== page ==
I think that i’m beginning to become comfortable with WordPress as it does have some compelling editing features compare to blogger. Today (or tonight), i’ll be doing a tutorial on how you can connect to Wi-Fi on your Rasbperry Pi (any model) running Raspbian (any version).
Of course, none of the Raspberry Pi models to date come with built in wireless connectivity and it’s pretty much an optional accessory because there is a dedicated ethernet port built in. Specifically, i will be guiding you on how to install the drivers for D-Link’s DWA 131 nano adapter rev E1. Your wireless adapter should looks something like this (img below) and if it’s not then you should just skip this tutorial and look elsewhere
(yeah feel free to skip the next two topics if you don’t want to hear my long winded story)
The saga begins
This is actually the newer hardware revision of the DWA 131 nano adapter and the funny story is that when i bought it the guy in the shop actually offered me the older model (img: below) opposed to the newer one and he said that there are some compatibility issues with the newer revision.
But then, i ended up buying the newer model mainly because the price is the same and i would rather get the new revision because it also looks nicer…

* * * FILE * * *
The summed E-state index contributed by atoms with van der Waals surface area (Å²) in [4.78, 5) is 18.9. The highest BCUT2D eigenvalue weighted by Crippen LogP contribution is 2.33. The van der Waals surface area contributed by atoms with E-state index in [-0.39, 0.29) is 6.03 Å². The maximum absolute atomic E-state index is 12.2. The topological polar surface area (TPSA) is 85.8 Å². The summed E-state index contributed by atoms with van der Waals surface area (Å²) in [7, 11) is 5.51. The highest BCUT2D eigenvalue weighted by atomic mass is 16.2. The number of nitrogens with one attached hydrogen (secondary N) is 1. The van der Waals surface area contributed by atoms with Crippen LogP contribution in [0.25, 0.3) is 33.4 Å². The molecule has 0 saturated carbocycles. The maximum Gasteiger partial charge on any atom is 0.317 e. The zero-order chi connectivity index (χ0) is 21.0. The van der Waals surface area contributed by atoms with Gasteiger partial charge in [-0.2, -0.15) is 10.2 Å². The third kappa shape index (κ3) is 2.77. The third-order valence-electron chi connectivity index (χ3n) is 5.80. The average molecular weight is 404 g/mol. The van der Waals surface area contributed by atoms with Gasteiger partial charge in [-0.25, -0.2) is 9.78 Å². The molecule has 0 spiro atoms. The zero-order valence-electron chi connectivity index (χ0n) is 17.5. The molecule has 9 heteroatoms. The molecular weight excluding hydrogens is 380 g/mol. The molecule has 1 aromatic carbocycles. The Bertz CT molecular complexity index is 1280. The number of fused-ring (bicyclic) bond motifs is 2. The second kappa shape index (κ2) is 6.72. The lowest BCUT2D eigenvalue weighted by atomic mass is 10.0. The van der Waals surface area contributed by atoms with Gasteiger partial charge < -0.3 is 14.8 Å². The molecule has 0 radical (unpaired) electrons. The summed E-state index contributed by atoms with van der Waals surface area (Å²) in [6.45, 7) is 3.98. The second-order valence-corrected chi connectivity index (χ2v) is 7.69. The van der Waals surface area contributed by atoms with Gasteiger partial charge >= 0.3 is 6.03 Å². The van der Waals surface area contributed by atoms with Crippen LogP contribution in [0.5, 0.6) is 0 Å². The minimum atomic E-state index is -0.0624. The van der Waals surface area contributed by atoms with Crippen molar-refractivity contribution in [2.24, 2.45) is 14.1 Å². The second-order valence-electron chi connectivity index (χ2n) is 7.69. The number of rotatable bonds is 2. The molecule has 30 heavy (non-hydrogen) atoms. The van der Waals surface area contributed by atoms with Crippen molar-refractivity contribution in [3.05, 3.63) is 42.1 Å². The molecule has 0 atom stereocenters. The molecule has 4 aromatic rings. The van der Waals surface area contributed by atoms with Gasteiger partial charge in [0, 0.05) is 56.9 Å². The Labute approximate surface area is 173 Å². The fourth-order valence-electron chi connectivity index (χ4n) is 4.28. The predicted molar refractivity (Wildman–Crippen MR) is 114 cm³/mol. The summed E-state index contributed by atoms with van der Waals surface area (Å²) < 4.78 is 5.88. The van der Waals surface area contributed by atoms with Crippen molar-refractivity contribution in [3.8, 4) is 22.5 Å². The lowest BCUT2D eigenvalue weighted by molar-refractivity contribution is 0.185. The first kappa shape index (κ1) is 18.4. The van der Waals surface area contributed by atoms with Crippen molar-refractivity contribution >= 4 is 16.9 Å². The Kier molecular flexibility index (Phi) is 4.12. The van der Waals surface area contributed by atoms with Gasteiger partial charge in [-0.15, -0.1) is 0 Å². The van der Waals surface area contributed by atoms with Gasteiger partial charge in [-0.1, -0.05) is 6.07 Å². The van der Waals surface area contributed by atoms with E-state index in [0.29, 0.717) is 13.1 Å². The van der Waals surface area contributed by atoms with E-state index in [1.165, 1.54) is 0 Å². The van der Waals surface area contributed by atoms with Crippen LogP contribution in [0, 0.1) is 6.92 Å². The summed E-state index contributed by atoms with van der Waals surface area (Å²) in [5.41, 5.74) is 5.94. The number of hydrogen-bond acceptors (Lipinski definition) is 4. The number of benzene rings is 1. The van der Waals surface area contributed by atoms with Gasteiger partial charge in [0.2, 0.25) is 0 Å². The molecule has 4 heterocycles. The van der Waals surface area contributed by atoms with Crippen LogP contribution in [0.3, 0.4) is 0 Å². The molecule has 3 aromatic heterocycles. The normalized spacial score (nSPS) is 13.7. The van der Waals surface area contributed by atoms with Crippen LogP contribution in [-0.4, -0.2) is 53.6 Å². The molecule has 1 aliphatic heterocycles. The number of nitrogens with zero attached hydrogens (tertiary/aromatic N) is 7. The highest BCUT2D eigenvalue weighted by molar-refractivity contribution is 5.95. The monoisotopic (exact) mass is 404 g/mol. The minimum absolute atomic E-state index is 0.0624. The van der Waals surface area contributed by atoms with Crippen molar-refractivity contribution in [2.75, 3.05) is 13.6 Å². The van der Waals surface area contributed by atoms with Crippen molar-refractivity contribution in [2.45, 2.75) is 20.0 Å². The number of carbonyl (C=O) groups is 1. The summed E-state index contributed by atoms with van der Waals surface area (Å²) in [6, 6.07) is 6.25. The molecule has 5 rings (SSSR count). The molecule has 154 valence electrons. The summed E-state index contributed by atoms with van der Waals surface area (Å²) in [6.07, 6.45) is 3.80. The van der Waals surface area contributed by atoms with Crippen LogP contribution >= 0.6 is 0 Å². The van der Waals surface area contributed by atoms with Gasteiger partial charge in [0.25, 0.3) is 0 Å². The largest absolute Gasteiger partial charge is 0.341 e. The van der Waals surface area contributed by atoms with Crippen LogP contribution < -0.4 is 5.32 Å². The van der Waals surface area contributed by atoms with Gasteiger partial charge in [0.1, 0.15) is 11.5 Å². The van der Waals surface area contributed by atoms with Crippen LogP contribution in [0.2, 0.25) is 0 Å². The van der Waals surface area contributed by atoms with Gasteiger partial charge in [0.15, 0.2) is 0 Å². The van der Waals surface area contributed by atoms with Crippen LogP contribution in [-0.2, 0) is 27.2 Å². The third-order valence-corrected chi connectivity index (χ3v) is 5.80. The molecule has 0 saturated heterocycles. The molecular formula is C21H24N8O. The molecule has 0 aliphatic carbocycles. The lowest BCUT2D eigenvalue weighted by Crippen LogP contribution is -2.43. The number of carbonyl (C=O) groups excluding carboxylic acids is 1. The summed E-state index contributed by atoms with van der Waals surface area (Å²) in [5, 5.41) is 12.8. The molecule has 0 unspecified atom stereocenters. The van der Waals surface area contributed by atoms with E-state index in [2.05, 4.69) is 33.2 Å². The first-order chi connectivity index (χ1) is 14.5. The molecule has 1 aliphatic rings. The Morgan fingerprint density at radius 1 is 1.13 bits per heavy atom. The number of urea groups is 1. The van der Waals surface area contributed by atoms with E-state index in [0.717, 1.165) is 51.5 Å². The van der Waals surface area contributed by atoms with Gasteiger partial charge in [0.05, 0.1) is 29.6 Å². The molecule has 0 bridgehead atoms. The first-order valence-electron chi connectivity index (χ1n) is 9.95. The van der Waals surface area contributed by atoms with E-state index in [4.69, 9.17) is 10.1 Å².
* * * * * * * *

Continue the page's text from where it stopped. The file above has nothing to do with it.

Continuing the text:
Well, little did i know that this nano wifi adapter is NOT plug and play even on Windows 8. Initially, my plan was to use this adapter on my desktop because it is a 300N adapter opposed to my older 150N D-Link adapter. But, with some tough luck, i was facing some technical issues with the adapter on Windows even after installing the drivers through the included disk.
Then i went on to try the DWA 131 on the Raspberry Pi 2 but it just doesn’t work. Mind you, at that time i was fairly new with Raspbian/Linux and i didn’t even know how to connect to Wi-Fi even if the adapter worked. I googled a bit and ended up giving up hope and stashing up the adapter in my table-side drawer.
Two months later
So, i’ve actually finally started to do some programming with the Raspberry Pi 2 and i started off with the shiny new Windows 10 IoT core which is very command line intensive. About last week, i decided to revisit Raspbian (the Raspberry Pi foundation’s OS choice for the Pi) and the setup was quite OK and i had to refer back to my tutorial from a few months back.
Then it came to SSH which stands for Secure Shell and i’ve been using this quite frequently in the past because my monitor does not support HDMI inputs, my router is miles away from my computer and i didn’t want to pay 50 bucks to get a HDMI to VGA adapter. Previously i only ran SSH through the LAN cable because i read somewhere that it doesn’t quite work through Wi-Fi.
But that turned out to be wrong as i managed to run SSH through Wi-Fi with my old D-Link DWA 125 adapter which worked on Raspbian without any additional drivers. Turns out that the IP address for Wi-Fi and LAN connections is different (take Note!), that’s why i couldn’t access my Pi through SSH last time because i was keying in the IP address of the LAN connection for the Wi-Fi SSH.